I have long held that the sharing of 'good practice' is something we should be vary wary of, as all schools and all situations are different, and what this can promote is copying and mimicry, with little understanding. Instead, we should share principles behind successful practice and development, as these should be constants in most situations. With this in mind I would like to share with you some of the principles that my colleagues and I have identified that need to be understood to give you the best chance to be successful in adopting this approach.
- For this approach to work and be embraced by all it needs an open and supportive culture, with high levels of trust. This does not happen overnight, and if it is not there time needs to be devoted to establishing such a culture. You and your colleagues need to recognise and admit what you don't know before you can identify a way forward. This is unlikely to happen if people feel judged and unsupported as a result of such admissions.
- The next principle seems obvious but is often ignored or not recognised by many, it is that you need to start from where you are, not where you think you are. Self-evaluation and honesty are crucial here. Individuals need to know exactly where they are in terms of their professional development and practice, and so does the school. You need to really know where you are starting from so that you can start to build from that point and not some imaginary point where you or, worse, others think you are.
- The Headteacher and senior managers need to be fully committed and involved in the enquiry process. You cannot delegate this to others. School leaders have to recognise the importance of professional development and to lead it, in order to have the greatest impact on learners. You need to understand and embrace the process so that you have an informed perception of the demands on colleagues and are better able to support as a result. You need to manage the process. This is not something that is being done to you, but which comes from within each individual.
- You need to recognise, accept and embrace the complexity of what you are doing. There is nothing simple or linear about such an approach. It's complex and messy. The more people who are engaged in the process, the more complex it becomes. It will tax your organisational, emotional and cognitive capacities to the full and, as with all good learning, you will make mistakes. The speed of progress will be impacted by all sorts of different factors, some internal and others external.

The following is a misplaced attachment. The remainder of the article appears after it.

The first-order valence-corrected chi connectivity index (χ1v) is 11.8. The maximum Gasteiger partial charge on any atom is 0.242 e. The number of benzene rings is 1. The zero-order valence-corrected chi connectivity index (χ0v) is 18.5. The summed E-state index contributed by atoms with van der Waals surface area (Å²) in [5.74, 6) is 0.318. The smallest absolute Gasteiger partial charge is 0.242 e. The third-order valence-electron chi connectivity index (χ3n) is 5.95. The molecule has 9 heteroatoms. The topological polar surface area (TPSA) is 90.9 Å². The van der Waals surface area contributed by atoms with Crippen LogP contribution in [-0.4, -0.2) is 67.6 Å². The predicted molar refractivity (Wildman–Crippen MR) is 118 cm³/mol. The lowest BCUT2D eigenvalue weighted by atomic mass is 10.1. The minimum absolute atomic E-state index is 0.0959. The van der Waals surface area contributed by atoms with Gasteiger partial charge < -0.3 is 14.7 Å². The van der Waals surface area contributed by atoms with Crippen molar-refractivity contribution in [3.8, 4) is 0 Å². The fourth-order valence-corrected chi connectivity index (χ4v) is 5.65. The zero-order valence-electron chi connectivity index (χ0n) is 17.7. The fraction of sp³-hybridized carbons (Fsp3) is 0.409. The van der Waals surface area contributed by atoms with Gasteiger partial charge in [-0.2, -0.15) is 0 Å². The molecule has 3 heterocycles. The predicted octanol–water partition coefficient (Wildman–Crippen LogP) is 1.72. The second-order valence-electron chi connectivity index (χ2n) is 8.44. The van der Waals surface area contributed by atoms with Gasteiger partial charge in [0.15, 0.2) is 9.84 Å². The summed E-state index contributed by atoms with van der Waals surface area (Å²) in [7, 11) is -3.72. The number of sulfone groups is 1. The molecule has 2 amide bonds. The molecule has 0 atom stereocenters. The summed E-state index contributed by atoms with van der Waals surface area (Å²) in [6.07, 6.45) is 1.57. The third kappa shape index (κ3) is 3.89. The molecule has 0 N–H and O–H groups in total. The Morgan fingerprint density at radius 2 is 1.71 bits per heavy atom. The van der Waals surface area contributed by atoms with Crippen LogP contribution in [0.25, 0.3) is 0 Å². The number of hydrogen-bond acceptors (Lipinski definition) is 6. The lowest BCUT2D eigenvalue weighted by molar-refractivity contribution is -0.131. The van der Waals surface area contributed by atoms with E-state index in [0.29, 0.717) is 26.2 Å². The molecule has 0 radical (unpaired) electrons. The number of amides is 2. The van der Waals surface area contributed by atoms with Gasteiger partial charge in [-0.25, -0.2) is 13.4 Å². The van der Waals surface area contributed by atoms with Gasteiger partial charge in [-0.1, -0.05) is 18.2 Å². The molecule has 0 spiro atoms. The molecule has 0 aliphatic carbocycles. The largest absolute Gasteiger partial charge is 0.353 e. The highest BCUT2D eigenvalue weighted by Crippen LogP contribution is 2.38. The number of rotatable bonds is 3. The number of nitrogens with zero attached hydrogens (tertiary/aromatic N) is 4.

- Practitioner enquiry approaches are challenging. They are challenging to individual teachers and to school leaders. They are challenging in terms of complexity but also to long held orthodoxies and practices. You and your colleagues start to look at everything you do through a more critical lense. The question 'for what purpose?' becomes common and can lead to uncomfortable realisations. This is not an easy option or approach to take, but I would argue the rewards outweigh the difficulties.
- A 'critical friend' is almost essential. We have Dr Gillian Robinson from Edinburgh University supporting us and she has been fantastic in that role, both for myself and individual teachers. This has helped us build links with the university and with other academics and research. Whoever acts as your 'critical friend' needs to understand practitioner enquiry thoroughly in order to provide the support necessary. They should not be the drivers of the process, that needs to remain you and your staff.
- You should recognise that adopting a practitioner enquiry approach is a way of being. It is not another 'thing' to do, but a disposition. It has to be thus to be truly transformative for individuals and schools. It would be practically impossible to go back to old ways of working once you have embraced this in its fullest sense. So you need to think and plan carefully ahead of adopting this way of working.
- The focus of teacher enquiry into practice needs to be firmly on learning, not activities. They need to look at the learning that is happening in their classrooms and how they can facilitate and develop this, for the benefit of all. To do this you should start small in focus and then scale up. Teachers look at what is happening in small areas of their practice, with a few pupils and how this might be improved. What emerges then impacts on all learners and all areas.
- Speed is an important consideration. The overall speed of development is mainly dependent on capacity of staff to understand and assimilate changes into practice. This will be quicker for some than others. All the regular activities in the school calendar, such as report writing, parents, nights, Christmas, etc. need to be recognised, and their impact on workload. You cannot just keep steaming ahead if people are being left behind, or are feeling they have insufficient time to think, collect data and embed change. Slower is better than quicker in this respect. The direction of travel still remains forwards.
- Finally, one size definitely does not fit all. You could not lift what we have done for three and a half years, drop it into another two schools, and expect to get the same results. Your implementation has to be tailored to suit the needs of you and your school. They are all different and will all be starting from different places. This is an inherent difficulty of blindly sharing good practice. There are no 'magic bullets' to school development that will work in every school and every situation.